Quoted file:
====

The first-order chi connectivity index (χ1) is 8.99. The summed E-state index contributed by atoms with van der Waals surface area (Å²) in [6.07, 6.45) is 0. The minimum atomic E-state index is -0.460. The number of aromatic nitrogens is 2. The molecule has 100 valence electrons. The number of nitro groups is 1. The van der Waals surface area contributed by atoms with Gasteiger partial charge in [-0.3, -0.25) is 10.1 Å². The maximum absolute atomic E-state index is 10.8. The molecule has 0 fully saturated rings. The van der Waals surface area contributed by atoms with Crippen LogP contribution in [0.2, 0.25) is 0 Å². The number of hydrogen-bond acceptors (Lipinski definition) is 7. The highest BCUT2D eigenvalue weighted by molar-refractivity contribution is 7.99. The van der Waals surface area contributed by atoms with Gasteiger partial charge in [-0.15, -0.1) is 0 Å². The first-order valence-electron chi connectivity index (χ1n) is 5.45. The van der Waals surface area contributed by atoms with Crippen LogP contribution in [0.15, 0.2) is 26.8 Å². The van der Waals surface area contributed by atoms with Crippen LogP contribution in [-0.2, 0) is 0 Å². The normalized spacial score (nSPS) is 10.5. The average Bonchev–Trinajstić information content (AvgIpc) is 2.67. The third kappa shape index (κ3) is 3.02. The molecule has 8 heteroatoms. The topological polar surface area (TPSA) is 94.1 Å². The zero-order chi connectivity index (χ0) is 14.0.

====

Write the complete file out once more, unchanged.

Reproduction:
The first-order chi connectivity index (χ1) is 8.99. The summed E-state index contributed by atoms with van der Waals surface area (Å²) in [6.07, 6.45) is 0. The minimum atomic E-state index is -0.460. The number of aromatic nitrogens is 2. The molecule has 100 valence electrons. The number of nitro groups is 1. The van der Waals surface area contributed by atoms with Gasteiger partial charge in [-0.3, -0.25) is 10.1 Å². The maximum absolute atomic E-state index is 10.8. The molecule has 0 fully saturated rings. The van der Waals surface area contributed by atoms with Crippen LogP contribution in [0.2, 0.25) is 0 Å². The number of hydrogen-bond acceptors (Lipinski definition) is 7. The highest BCUT2D eigenvalue weighted by molar-refractivity contribution is 7.99. The van der Waals surface area contributed by atoms with Gasteiger partial charge in [-0.15, -0.1) is 0 Å². The first-order valence-electron chi connectivity index (χ1n) is 5.45. The van der Waals surface area contributed by atoms with Crippen LogP contribution in [0.15, 0.2) is 26.8 Å². The van der Waals surface area contributed by atoms with Crippen LogP contribution in [-0.2, 0) is 0 Å². The normalized spacial score (nSPS) is 10.5. The average Bonchev–Trinajstić information content (AvgIpc) is 2.67. The third kappa shape index (κ3) is 3.02. The molecule has 8 heteroatoms. The topological polar surface area (TPSA) is 94.1 Å². The zero-order chi connectivity index (χ0) is 14.0.